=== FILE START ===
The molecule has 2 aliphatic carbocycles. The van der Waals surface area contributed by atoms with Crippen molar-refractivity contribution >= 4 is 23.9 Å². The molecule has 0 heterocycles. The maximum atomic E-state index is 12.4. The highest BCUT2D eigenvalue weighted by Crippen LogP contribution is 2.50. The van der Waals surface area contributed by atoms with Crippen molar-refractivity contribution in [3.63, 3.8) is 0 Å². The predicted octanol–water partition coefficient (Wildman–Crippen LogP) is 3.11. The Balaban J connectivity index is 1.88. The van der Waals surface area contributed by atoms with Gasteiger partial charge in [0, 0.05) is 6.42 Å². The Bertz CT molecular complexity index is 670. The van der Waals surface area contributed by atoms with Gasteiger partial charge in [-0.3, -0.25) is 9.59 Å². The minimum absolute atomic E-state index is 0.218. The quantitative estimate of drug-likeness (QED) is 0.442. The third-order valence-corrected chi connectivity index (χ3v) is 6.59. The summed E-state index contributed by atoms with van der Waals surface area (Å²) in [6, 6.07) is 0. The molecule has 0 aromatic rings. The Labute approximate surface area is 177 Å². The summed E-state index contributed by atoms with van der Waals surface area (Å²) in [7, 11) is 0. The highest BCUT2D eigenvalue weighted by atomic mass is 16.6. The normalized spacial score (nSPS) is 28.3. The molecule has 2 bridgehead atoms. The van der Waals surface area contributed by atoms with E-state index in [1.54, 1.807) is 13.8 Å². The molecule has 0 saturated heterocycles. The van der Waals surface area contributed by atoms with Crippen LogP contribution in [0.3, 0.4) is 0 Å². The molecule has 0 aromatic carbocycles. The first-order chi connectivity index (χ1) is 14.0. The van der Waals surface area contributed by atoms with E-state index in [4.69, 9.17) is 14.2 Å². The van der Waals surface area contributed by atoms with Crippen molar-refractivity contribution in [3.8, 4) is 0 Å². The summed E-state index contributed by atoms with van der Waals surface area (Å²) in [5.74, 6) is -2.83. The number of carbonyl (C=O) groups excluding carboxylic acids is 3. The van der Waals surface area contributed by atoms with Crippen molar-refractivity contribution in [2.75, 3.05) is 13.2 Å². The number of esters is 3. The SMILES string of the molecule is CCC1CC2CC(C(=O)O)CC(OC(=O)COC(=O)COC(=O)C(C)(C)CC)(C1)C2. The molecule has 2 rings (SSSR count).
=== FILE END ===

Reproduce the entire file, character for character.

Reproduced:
The molecule has 2 aliphatic carbocycles. The van der Waals surface area contributed by atoms with Crippen molar-refractivity contribution >= 4 is 23.9 Å². The molecule has 0 heterocycles. The maximum atomic E-state index is 12.4. The highest BCUT2D eigenvalue weighted by Crippen LogP contribution is 2.50. The van der Waals surface area contributed by atoms with Crippen molar-refractivity contribution in [3.63, 3.8) is 0 Å². The predicted octanol–water partition coefficient (Wildman–Crippen LogP) is 3.11. The Balaban J connectivity index is 1.88. The van der Waals surface area contributed by atoms with Gasteiger partial charge in [0, 0.05) is 6.42 Å². The Bertz CT molecular complexity index is 670. The van der Waals surface area contributed by atoms with Gasteiger partial charge in [-0.3, -0.25) is 9.59 Å². The minimum absolute atomic E-state index is 0.218. The quantitative estimate of drug-likeness (QED) is 0.442. The third-order valence-corrected chi connectivity index (χ3v) is 6.59. The summed E-state index contributed by atoms with van der Waals surface area (Å²) in [6, 6.07) is 0. The molecule has 0 aromatic rings. The Labute approximate surface area is 177 Å². The summed E-state index contributed by atoms with van der Waals surface area (Å²) in [7, 11) is 0. The highest BCUT2D eigenvalue weighted by atomic mass is 16.6. The normalized spacial score (nSPS) is 28.3. The molecule has 2 bridgehead atoms. The van der Waals surface area contributed by atoms with E-state index in [1.54, 1.807) is 13.8 Å². The molecule has 0 saturated heterocycles. The van der Waals surface area contributed by atoms with Crippen LogP contribution in [0.3, 0.4) is 0 Å². The molecule has 0 aromatic carbocycles. The first-order chi connectivity index (χ1) is 14.0. The van der Waals surface area contributed by atoms with E-state index in [4.69, 9.17) is 14.2 Å². The van der Waals surface area contributed by atoms with Crippen molar-refractivity contribution in [3.8, 4) is 0 Å². The summed E-state index contributed by atoms with van der Waals surface area (Å²) in [5.74, 6) is -2.83. The number of carbonyl (C=O) groups excluding carboxylic acids is 3. The van der Waals surface area contributed by atoms with Crippen molar-refractivity contribution in [2.75, 3.05) is 13.2 Å². The number of esters is 3. The SMILES string of the molecule is CCC1CC2CC(C(=O)O)CC(OC(=O)COC(=O)COC(=O)C(C)(C)CC)(C1)C2. The molecule has 2 rings (SSSR count).